How to Blur Ocean Waves (Long Exposure Photography): Step-by-Step Tutorial

Blurring water is a cool effect that can be effectively put to use where water is moving. While blurring waterfalls and achieving that silky effect is pretty common, I’ve noticed that not many people use the same concept of a lower shutter speed to blur ocean waves on a beach.

Applying low exposure photography (photography using lower shutter speeds) on seascapes can add to the beauty of a sunset or a sunrise on a beach, like in the shots below:

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It’s relatively simple to achieve this too. The main idea is to shoot at a lower shutter speed. Usually, anything over 1 second starts to show the effect. The faster the movement of the waves, the lesser the shutter speed that is required.

The above shots are shot at a shutter speed 120 seconds and 6 seconds respectively.

Here’s a step-by-step guide on how to blur ocean waves:

Things you would require:

 

  1. Set up your camera on the tripod and adjust the composition.
  2. Set the aperture to somewhere between f/8 to f/29
  3. Set the ISO to 100
  4. Now keep lowering the shutter speed till the time you see the exposure meter is pointing at the middle.
  5. Now a few things can happen. If you’re shooting at evening time or early morning when the light is less, you’ll require decent amount of shutter speed like 5 seconds or more to get a good exposure. And this is good because we need that low shutter speed to blur the movement of the waves. The longer (lower) the shutter speed, the more the blur.However, if you’re shooting during mid-day or any time when there is too much light, then you’ll find that using a longer shutter speed makes the meter go towards the right or in other words, you’ll get an overexposed shot since the longer the shutter speed, the more the light that reaches the sensor.In that case you’re job is to cut down the amount of light reaching the camera. This can be done by using two methods:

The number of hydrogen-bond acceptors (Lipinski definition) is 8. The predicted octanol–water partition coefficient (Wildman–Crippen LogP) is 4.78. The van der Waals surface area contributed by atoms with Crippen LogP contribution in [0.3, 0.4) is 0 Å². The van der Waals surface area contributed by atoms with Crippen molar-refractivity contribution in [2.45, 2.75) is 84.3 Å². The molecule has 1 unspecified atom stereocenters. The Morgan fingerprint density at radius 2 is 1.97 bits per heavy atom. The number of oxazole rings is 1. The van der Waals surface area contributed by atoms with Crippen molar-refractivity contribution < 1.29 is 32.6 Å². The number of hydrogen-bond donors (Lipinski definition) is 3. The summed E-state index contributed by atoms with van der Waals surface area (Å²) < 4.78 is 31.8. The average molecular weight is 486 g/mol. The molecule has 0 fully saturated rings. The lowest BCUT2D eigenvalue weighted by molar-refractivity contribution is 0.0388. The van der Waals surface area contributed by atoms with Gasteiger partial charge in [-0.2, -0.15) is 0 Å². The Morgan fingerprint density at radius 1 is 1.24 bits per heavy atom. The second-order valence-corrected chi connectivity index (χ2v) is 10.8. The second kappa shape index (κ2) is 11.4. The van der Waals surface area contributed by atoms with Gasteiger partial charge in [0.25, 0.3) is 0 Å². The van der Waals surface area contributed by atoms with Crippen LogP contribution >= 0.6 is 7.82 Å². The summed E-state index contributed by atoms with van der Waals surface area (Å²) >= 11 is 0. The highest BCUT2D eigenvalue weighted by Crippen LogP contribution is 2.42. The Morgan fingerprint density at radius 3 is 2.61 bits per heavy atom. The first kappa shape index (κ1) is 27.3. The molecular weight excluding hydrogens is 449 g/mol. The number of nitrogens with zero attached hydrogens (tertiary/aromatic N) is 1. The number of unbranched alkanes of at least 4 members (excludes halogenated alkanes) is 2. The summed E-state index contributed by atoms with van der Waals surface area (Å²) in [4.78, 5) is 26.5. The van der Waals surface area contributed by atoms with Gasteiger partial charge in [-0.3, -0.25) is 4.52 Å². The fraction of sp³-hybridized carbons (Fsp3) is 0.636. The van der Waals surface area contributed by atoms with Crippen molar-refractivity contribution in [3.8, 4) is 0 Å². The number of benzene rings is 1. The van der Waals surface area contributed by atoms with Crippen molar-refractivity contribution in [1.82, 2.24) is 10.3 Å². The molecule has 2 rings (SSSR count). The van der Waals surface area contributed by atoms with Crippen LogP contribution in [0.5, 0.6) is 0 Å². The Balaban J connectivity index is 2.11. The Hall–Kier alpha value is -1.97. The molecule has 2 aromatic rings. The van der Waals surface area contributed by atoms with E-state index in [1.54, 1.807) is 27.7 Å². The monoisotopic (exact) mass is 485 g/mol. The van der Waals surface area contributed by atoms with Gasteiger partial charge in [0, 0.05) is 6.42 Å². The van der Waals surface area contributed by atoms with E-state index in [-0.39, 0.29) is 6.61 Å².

1. First is to make the aperture more narrow if you can.

    2. If you’re already at the highest f stop number, then you have to use an ND filter, which is a circular filter that attaches in front of the lens to reduce the amount of light coming in the camera. You can imagine it like a pair of shades for the camera.

    Now it becomes possible to use a longer shutter speed. If it’s still not possible, then attach another filter on top of the first one. This is called stacking the filters. The amount of light that is prevented from entering the camera will be determined by the strength of the ND filter being used. For the shots above, I used two ND8 filters stacked on each other.

    A good ND8 filter is this one by Hoya which is for the 18-55mm kit lens.

  6. In case you don’t have an ND filter, it’s advisable to shoot at a time when the light is less. This will allow you to lower your shutter speed more. Also, an added benefit is that you’ll get a beautifully lit sky.
  7. Also, use a shutter release remote because at very low shutter speeds, even the act of pressing the shutter button can result in a shake and render the shot less sharper. A good wireless shutter release for Canon and Nikon respectively is:AmazonBasics Wireless Remote Control for Canon
    Nikon ML-L3 Wireless Shutter Release Remote

If you give this a shot, do post the links to your pictures in the comments. Cheers.

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